Two tests are used to look for prostate cancer: a digital rectal exam and a PSA blood test.
The PSA blood test looks for something called prostate-specific antigen in the blood. Who should have a PSA test and when is controversial:
The U.S. Preventive Services Task Force does not recommend regular PSA tests. The task force say the tests may find cancers that are so slow growing that treatment, which can have serious side effects, would offer no benefit.
The American Cancer Society (ACS)...
1. Adjust your expectations. For example, if you have a list of 10 things you want to accomplish today, determine which seem most important today (that is, prioritize), and leave the rest for other days. A sense of accomplishment and control like this goes a long way to reducing stress.
2. Help others understand and support you. Family and friends can be helpful if they can "put themselves in your shoes" and understand what fatigue means to you. Cancer groups can be a source of support, as well. Other people with cancer understand what you are going through.
3. Relaxation techniques such as audiotapes that teach deep breathing or visualization can help reduce stress.
4. Activities that divert your attention away from fatigue can also be helpful. For example, reading or listening to music require little physical energy but require attention.
How Can I Learn to Relax?
A number of exercises can help you relax. These include breathing, muscle and mind relaxation, relaxation to music, and biofeedback. A few you can try are listed below.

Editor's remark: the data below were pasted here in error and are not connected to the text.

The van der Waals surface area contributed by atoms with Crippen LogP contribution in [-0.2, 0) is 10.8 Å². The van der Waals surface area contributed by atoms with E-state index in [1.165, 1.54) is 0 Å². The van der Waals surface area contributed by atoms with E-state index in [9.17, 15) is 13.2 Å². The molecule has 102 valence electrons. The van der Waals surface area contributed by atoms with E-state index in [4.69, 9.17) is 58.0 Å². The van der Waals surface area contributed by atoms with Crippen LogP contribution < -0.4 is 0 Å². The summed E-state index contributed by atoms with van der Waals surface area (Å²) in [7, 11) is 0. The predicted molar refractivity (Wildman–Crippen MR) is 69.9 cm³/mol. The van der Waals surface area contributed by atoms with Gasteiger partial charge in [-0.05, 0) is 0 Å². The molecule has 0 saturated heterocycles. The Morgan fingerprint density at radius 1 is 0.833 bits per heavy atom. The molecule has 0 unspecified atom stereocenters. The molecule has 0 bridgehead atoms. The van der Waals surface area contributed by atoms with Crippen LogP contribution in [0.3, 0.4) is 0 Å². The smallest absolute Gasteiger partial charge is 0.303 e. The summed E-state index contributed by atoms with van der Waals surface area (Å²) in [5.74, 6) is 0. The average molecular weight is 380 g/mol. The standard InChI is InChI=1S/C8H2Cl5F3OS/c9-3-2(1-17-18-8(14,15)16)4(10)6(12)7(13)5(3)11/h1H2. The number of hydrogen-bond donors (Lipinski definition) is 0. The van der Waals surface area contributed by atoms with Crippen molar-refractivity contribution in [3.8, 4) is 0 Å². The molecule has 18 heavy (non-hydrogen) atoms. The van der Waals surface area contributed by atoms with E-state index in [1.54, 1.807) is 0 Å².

First, be sure that you have a quiet location that is free of distractions, a comfortable body position (sit or recline on a chair or sofa), and a good state of mind. Try to block out worries and distracting thoughts.
Two-minute relaxation. Switch your thoughts to yourself and your breathing. Take a few deep breaths, exhaling slowly. Mentally scan your body. Notice areas that feel tense or cramped. Quickly loosen up these areas. Let go of as much tension as you can. Rotate your head in a smooth, circular motion once or twice. (Stop any movements that cause pain.) Roll your shoulders forward and backward several times. Let all of your muscles completely relax. Recall a pleasant thought for a few seconds. Take another deep breath and exhale slowly. You should feel more relaxed.
Mind relaxation. Close your eyes. Breathe normally through your nose. As you exhale, silently say to yourself the word "one," a short word such as "peace," or a short phrase such as "I feel quiet." Continue for 10 minutes. If your mind wanders, gently remind yourself to think about your breathing and your chosen word or phrase. Let your breathing become slow and steady.
Deep breathing relaxation. Imagine a spot just below your navel. Breathe into that spot and fill your abdomen with air. Let the air fill you from the abdomen up, then let it out, like deflating a balloon. With every long, slow breath out, you should feel more relaxed.